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Ch. 1: The Simpsons Arcade
Ch. 2: Bart vs. the Space Mutants
Ch. 3: Escape from Camp Deadly
Ch. 4: Bart vs. the World
Ch. 5: Bart's House of Weirdness
Ch. 6: Krusty's Fun House
Ch. 7: Bart's Nightmare
Ch. 8: Bart vs. the Juggernauts
Ch. 9: Bartman Meets Radioactive Man
Ch. 10: Bart and the Beanstalk
Ch. 11: Miniature Golf Madness
Ch. 12: Virtual Bart
Ch. 13: The Itchy & Scratchy Game
Ch. 14: Virtual Springfield
Ch. 15: The Simpsons Bowling
Ch. 16: Night of the Living Treehouse of Horror
Ch. 17: The Simpsons Wrestling
Ch. 18: The Simpsons Road Rage
Ch. 19: The Simpsons Skateboarding
Ch. 20: The Simpsons Hit & Run
Ch. 21: Minutes to Meltdown
Ch. 22: The Simpsons Game
Ch. 23: Itchy & Scratchy Land
Ch. 24: The Simpsons Arcade (Mobile)
Ch. 25: The Simpsons Tapped Out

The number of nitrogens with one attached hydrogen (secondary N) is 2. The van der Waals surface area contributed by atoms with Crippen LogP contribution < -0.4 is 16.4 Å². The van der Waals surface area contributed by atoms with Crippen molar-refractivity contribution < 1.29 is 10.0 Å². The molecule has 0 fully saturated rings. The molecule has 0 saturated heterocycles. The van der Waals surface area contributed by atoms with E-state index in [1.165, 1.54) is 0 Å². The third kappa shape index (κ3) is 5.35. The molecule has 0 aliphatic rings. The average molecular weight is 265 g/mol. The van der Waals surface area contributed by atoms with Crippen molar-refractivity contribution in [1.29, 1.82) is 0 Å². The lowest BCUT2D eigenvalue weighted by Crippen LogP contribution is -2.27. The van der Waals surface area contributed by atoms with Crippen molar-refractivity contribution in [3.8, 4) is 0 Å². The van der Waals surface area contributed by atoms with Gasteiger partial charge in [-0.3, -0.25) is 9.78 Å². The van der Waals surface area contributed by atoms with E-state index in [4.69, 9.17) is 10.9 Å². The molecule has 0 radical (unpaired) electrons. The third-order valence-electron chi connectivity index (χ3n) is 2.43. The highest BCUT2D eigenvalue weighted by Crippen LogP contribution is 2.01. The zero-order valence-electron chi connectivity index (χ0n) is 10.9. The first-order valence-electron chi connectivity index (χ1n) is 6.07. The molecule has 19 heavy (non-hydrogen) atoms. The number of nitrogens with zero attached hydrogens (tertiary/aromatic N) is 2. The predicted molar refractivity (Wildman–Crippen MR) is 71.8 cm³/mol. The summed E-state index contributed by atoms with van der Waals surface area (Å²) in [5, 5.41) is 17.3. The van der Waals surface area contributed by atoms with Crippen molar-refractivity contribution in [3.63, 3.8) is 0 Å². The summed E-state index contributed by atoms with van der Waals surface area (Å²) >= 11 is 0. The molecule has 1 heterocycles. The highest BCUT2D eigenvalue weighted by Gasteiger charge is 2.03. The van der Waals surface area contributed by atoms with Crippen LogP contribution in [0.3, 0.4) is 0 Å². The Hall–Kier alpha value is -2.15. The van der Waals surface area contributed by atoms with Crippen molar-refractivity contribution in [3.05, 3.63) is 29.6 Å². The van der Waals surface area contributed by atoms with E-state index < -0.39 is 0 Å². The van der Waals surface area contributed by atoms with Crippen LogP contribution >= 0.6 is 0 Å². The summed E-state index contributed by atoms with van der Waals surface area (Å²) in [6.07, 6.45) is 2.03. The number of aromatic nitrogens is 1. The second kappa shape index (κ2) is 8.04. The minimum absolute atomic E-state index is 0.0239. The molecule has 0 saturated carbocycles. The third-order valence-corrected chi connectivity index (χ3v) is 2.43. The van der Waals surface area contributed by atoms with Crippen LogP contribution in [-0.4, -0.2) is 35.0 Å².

Chapter 25: The Simpsons Tapped Out 01 Mar 2012
I’ve worked in video games for a while, and what I’m going to write next is probably a product of a career spent mostly in the world of traditional video game products. Make a game, release a game, be done with the game. That’s how I like to work and that’s the kind of game I personally like to play. I had a few brushes with working on them, such as the Sims series in which a base game is released and expansion packs follow for years and years. I knew immediately that I had to get out of that. The model in which a game becomes a service or platform--constantly fed a steady stream of content and features--is about the last thing I want to be a part of. And as far as playing those games, when does it end? I need it to end.


My annual October ritual.